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Leki Micro Stick Review

This was the most durable pole tested as well as the heaviest of the compact models.
Leki Micro Stick
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Price:  $160 List
Pros:  The most durable pole tested. Ergonomic grip, easily adjustable. Very efficient strap. Changeable baskets.
Cons:  Heaviest of the compact poles we tested and with the highest folded volume. Tips have been known to break or fall off.
Manufacturer:   Leki
By Matt Gerdes ⋅ Review Editor  ⋅  Mar 30, 2012
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  • Comfort - 20% 9
  • Locking and Adjustability - 15% 9
  • Weight - 20% 7
  • Packed Size - 15% 10
  • Durability - 15% 8
  • Versatility - 15% 7

Our Verdict

The Micro Stick is No Longer Available as of 2017
Although the Micro Stick was unknown to me prior to testing it for this review, I have a long history with Leki poles and have used many different models in the past for skiing and trekking. Leki is perhaps the largest specialty pole manufacturer in the world with nearly 100 different models for a wide range of sports. In the ultralight trekking department, however, Leki seems to have fallen slightly behind Black Diamond in terms of engineering and innovation.

At 500g (17.6 ounces) per pair (120cm), the Micro Stick is within 65g of Leki's very lightest trekking pole, the Carbon 4, a carbon telescoping model that doesn't collapse below 55cms. The Micro Stick is the shortest collapsed pole in Leki's range, measuring 39cm packed length. The first thing one notices about the Micro Stick is that it's comparatively heavy — almost twice the weight of the Black Diamond Ultra Distance. This is not surprising given the fact that the Leki pole diameter is larger and is made of aluminum rather than carbon. But I am surprised that Leki didn't make a more concerted effort to create a truly ultralight pole with this, their most portable, model.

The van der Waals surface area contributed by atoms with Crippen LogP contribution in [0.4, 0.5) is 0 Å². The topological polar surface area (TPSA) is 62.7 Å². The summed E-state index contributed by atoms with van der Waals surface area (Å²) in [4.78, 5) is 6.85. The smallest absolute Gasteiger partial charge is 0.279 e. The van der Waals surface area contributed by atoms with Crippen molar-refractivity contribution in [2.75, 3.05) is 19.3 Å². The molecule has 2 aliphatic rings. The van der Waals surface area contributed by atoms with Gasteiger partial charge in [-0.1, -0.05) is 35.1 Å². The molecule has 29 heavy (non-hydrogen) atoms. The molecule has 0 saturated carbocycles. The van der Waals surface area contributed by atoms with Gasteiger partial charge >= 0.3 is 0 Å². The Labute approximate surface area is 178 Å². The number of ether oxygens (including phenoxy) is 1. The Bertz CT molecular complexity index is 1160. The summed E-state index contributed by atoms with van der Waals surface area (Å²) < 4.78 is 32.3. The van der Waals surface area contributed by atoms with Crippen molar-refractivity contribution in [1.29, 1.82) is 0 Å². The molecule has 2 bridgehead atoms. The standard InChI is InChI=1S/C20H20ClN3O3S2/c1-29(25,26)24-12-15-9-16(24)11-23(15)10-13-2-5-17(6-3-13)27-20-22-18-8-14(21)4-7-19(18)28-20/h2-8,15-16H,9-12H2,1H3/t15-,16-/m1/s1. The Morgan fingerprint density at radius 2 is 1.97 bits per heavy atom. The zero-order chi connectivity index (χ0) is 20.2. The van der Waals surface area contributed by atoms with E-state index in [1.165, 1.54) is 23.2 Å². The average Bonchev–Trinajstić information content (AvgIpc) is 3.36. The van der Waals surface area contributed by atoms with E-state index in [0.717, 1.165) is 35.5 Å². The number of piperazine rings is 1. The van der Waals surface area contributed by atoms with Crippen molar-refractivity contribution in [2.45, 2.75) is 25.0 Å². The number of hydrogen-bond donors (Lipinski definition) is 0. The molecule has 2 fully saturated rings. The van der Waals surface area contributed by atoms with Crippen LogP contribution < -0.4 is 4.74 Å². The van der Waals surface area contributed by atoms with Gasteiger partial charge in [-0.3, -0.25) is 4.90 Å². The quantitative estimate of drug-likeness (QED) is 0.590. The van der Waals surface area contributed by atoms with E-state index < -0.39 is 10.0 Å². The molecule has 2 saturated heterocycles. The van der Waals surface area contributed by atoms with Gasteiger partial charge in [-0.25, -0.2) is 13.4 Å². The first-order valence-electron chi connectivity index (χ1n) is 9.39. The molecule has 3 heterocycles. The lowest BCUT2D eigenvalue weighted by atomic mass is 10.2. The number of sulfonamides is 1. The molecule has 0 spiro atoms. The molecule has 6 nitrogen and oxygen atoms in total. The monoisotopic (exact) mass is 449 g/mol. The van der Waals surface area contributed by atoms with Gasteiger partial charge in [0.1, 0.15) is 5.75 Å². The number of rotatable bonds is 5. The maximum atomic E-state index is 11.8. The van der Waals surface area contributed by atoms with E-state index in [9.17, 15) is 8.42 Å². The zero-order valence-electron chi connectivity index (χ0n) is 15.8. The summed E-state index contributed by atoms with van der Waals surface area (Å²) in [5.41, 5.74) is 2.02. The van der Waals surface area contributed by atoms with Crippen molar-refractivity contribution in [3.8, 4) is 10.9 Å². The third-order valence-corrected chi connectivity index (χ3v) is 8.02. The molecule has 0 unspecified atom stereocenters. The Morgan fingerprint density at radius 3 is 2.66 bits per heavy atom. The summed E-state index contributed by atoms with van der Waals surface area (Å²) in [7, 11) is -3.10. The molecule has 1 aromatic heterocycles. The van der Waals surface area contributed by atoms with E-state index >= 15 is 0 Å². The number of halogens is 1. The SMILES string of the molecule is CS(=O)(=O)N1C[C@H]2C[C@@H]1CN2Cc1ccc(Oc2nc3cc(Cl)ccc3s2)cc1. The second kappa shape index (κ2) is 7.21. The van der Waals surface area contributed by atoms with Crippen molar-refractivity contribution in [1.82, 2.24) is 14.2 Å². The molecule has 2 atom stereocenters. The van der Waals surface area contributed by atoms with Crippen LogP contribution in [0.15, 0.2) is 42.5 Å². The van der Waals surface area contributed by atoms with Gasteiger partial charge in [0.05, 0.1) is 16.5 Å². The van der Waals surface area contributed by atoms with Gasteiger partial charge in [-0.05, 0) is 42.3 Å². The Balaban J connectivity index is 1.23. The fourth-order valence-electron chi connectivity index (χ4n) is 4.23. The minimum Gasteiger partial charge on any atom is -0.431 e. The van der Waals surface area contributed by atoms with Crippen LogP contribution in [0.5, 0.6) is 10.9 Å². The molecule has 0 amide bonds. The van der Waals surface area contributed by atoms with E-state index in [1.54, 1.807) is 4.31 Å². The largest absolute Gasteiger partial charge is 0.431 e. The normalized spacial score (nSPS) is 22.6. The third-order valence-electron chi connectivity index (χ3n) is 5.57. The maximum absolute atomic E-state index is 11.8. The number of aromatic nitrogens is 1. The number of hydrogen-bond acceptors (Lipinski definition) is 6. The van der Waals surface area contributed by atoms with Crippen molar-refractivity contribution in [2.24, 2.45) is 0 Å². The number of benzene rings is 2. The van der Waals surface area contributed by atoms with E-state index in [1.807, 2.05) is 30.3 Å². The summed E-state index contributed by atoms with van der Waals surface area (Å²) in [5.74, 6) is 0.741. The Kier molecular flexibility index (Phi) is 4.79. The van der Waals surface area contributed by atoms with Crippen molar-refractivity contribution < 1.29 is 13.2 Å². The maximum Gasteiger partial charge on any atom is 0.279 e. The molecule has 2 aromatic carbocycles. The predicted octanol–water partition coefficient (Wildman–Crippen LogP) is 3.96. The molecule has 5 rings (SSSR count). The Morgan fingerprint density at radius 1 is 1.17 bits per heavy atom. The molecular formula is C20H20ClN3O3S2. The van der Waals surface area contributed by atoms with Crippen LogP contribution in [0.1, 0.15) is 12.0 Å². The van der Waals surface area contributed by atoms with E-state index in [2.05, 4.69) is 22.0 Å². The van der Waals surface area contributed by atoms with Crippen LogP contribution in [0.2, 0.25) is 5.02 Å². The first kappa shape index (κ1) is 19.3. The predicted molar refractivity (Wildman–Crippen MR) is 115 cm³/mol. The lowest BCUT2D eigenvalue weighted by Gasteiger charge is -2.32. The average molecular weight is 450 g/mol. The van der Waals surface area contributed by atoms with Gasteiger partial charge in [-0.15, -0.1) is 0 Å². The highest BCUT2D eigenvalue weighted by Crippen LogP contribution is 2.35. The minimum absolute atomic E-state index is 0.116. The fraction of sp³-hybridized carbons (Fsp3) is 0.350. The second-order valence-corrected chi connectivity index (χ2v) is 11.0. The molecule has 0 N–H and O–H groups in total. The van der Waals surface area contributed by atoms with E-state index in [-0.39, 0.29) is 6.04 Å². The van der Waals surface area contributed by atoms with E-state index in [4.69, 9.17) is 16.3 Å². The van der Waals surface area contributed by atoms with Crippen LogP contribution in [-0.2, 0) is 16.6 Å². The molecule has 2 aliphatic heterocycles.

Our Analysis and Test Results

Grip & Strap

The Leki "Aergon" grip is something of which they are rightly very proud. Used widely across their range, it is an ergonomic and very lightweight grip with a truly excellent strap adjustment system. The grip is highly comfortable in a range of uses, whether your hand is placed palm down directly on the top of the pole, holding the grip "standard style" or "palming," or choked up on the pole (with hands on the lower grip extension). Overall it's one of the best grips I've ever seen on a pole, so if grip quality is high on your list of priorities then this pole should get special consideration for that reason alone.

The strap system is also excellent and very efficient. Straps are easily lengthened and shortened via a cam lock system that can be operated easily with gloves — it's so simple and quick to adjust that it can almost be done with one hand. Leki deserves high marks for this innovation. The strap material itself is comfortable against the hand in any weather or temperature.


Composed of high quality 7075 Aircraft aluminum, the Micro Stick is durable and break/bend resistant. The joint fittings are on par with the Black Diamond Ultra Distance in terms of solidity, but the pole extension and lock system must be fully lengthened and tightened in order to avoid extra rattle. The Micro Stick is also pretty fat, just barely wider in diameter than the Ultra Distance. That, combined with a slightly larger grip, makes this pole have a high volume when folded.

Fold & Lock System

Quick and simple to use, the locking system seems efficient and I couldn't get it to slip or fail. However, it is higher volume than the Black Diamond system and has more moving parts. No complaints here, but the Black Diamond system is superior in its simplicity.


The Micro Stick is delivered with round carbide hollow point tips, ideal for this class of pole. They are, however, expensive to replace and they have been known to break and also fall off — I have experienced both situations with similar Leki poles in the past. After having paid $150 for a pair of poles, having to return to the shop to pay another $20 for a set of two (only sold in pairs!) tips is annoying, not to mention that your pole will be pretty useless for the rest of whatever trip you're on when the tip fails. Having broken one and lost one Leki tip in the past, and having subsequently about $190 invested in one pair of Leki poles, this problem should be noted by anyone for whom price is an issue.


The standard three season baskets supplied with the poles work fine for all but snow conditions, and can be easily screwed off to replace (this involves replacing the basket only, not the tip).

Matt Gerdes